1.100 novel, FOPAL, virus

Wednesday, 3/11/2020

Went for a run. Might have finished a minute faster than the previous time, but that could also be due to not having to wait for a traffic light. Anyway I felt strong and healthy, which is good.

Did a bit of paperwork left over from my annual review with the Financial Advisors. They Advised that I should really have $3M of general liability coverage, not the paltry $1M included in my Renter’s insurance policy. So I emailed my agent. Later she replied that I could get such a policy, and then could dial back the liability coverage in my Renter’s and Auto policies to almost make up the difference. So that’s in progress.

Next, I did a copy of the full text (which is 43,000 words) of the novel, and pasted it into a new Google Doc. That took Google at least 30 seconds to digest. I thought it wasn’t coming back, but it did. I started reading through the text, tweaking the format so it looked like a book, not a manuscript, and immediately spotted a typo.

It is well-known to writers that when you reformat something, change the font or the line spacing or whatever, suddenly you will start to see things you didn’t before. So now I have to do a full read and edit in the new format, and of course, have to make the same edits in the “real” document at the same time.

Also interesting that Google Docs has a grammar checker. It has a spell-checker that puts a wiggly red line under words it thinks are misspelled; Open Doc (which I am using for the “real” manuscript) also does that. But Google Docs also puts a blue wiggly line under any phrase that doesn’t look right to it grammatically, and that has already showed me two typos where I missing words. (Like missing “had” in that line.)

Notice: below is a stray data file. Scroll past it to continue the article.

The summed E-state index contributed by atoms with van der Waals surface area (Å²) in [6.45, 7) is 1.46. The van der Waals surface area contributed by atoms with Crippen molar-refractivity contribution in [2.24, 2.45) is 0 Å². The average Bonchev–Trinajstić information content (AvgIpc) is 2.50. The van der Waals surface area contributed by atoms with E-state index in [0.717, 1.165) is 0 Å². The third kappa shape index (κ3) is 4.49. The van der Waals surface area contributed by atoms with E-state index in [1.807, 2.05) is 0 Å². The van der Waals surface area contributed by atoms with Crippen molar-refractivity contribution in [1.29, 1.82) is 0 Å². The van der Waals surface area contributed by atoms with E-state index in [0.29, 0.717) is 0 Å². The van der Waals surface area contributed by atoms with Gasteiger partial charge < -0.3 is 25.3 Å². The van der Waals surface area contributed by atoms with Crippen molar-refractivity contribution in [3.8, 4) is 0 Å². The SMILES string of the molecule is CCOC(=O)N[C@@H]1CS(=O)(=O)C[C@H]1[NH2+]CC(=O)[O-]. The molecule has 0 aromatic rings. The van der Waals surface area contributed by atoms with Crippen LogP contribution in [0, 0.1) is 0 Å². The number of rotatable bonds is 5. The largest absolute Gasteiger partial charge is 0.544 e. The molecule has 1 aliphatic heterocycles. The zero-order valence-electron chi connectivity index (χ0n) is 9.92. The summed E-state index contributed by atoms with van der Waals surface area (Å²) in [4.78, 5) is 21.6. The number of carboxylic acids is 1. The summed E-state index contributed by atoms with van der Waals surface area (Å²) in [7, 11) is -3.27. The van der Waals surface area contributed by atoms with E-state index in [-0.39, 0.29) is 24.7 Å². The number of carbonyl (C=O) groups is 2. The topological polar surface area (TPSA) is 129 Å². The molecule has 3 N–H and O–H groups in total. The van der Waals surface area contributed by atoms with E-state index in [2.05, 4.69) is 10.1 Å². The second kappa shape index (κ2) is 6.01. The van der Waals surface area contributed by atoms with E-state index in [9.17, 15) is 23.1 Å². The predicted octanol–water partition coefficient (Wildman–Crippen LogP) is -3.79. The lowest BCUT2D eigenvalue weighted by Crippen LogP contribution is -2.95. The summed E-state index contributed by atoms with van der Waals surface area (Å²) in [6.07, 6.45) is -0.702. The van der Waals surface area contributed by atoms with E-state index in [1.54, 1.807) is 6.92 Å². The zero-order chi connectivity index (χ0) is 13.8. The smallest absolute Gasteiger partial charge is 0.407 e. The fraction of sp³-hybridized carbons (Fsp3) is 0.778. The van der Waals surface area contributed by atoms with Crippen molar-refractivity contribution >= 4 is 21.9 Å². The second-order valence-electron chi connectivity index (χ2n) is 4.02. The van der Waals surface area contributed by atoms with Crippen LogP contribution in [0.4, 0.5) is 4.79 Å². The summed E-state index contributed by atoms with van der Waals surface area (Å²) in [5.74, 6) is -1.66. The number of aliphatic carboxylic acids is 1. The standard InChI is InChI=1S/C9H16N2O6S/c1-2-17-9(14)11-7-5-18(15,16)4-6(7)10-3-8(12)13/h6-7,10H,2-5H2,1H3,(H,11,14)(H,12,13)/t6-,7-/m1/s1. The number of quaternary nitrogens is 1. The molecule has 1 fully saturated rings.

At 11am I headed out to FOPAL for my usual Wednesday sorting shift. Did four hours of sorting, as usual moving many, many boxes of books. At 4pm my back was painful; time for the usual “two ibuprofen and a nap” prescription.

But there were new emails from the Channing House Response team. They’ve received guidance from the powers that be: when there is even one confirmed case in the county, all senior facilities in that county should lock down. Santa Clara county has 48 cases (as of yesterday), so at Channing House:

  • No visitors at all, family, vendors, whatever
  • No contact with the contractors who continue to work on the 5th floor upgrade
  • Strongly recommend that residents avoid all unnecessary outside activities that involve groups of any size

Although walks in the neighborhood are fine. I’m thinking hard about my volunteer activities, which are quite limited.

Tomorrow I’m to go to Yosemite for artifact work. That’s a group of maybe 5 people who are smart enough not to show up if they have cold symptoms. Should be OK.

Processing computer books at FOPAL, and sorting books there outside of donation hours, exposes me again to at most four or five other volunteers. I had already been wearing latex gloves while handling books. I may want to quit sorting during donation hours, 2-4pm, when members of the unwashed public come in to donate.


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